The title of this song references the numerical display calculators use. It starts off with a cut up synth melody which is a sample of a song Shawn and I made. The static and crackling from the sample was something I had created and the synth line Shawn had created. I was looking to Icelandic artists like Sigur Rós, Björk, and múm and their work from the late 90's and early 00's, (what's just on the cusp of being considered "retro") and brought those influences into a song that looks at my introduction to electronic music and at my relationship with someone who I discovered how to make electronic music with. In 2012, I made an EP called "Peter" that was later released as a double EP as "Decades/Peter" on Crash Symbols. "Peter" was the first thing I created after Shawn's passing and was the first work I had made about him. The music on "Peter" was not really music Shawn would have loved... It was more or less a way to emulate the feelings of a close friendship and I drew in influences from video games I played as a child to help communicate this. I sampled my voice on those recordings in a way that reminded me of the music in games like Zelda: Ocarina of Time on N64 or FFVII on Playstation. Overtime, that sound has melded in my mind as a representation of Shawn, even though he and I never played those games together. I used the same technic on this song with the vocal melody, which sounds like it could've come straight out of the N64.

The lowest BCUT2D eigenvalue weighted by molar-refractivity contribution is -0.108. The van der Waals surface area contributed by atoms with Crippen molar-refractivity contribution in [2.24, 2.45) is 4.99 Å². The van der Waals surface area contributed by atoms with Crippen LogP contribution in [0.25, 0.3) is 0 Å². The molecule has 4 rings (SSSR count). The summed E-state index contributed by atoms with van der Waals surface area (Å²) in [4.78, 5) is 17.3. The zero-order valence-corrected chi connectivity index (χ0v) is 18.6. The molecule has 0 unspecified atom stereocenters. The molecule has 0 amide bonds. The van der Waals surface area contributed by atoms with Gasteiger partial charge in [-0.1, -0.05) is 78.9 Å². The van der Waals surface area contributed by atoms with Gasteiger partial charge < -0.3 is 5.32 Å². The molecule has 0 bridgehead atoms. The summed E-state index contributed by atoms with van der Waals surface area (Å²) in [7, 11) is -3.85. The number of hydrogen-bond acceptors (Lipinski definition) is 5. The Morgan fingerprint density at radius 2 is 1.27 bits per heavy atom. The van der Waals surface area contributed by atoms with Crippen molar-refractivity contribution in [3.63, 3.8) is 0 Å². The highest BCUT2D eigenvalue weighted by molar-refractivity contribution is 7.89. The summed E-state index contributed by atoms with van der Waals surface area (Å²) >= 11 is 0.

A Square Tablet Strewn With Dust
The title of this song references a possible (but disputed) meaning of the word "abacus." This was the first song I made for the record before I drew out a concept for it. Every once in a while I'll hear a song or artist and the thought "Shawn would like this" pops into my head. We had built a relationship around trying to introduce new music and ideas to one another... it was part of the fun of hearing something new. In some ways it was a friendly competition. One such artist that I discovered after Shawn's passing was Floating Points. This song is directly influenced by Floating Point's remix for Four Tet's "Sing." This song uses samples from two sources, one of which is a song I made for the unreleased sci-fi album I mentioned above and the other sample comes from a video of 1970's Iran. I went into this album straight out of finishing up my album "Sibbe" which came out last year on Audiobulb, and "Sibbe" is about my experience of living in the Iranian Diaspora within the United States and modern comunication. The concept of that album had a slight bleed onto this album with this song but is not conceptually driven towards those ideas like my last album was.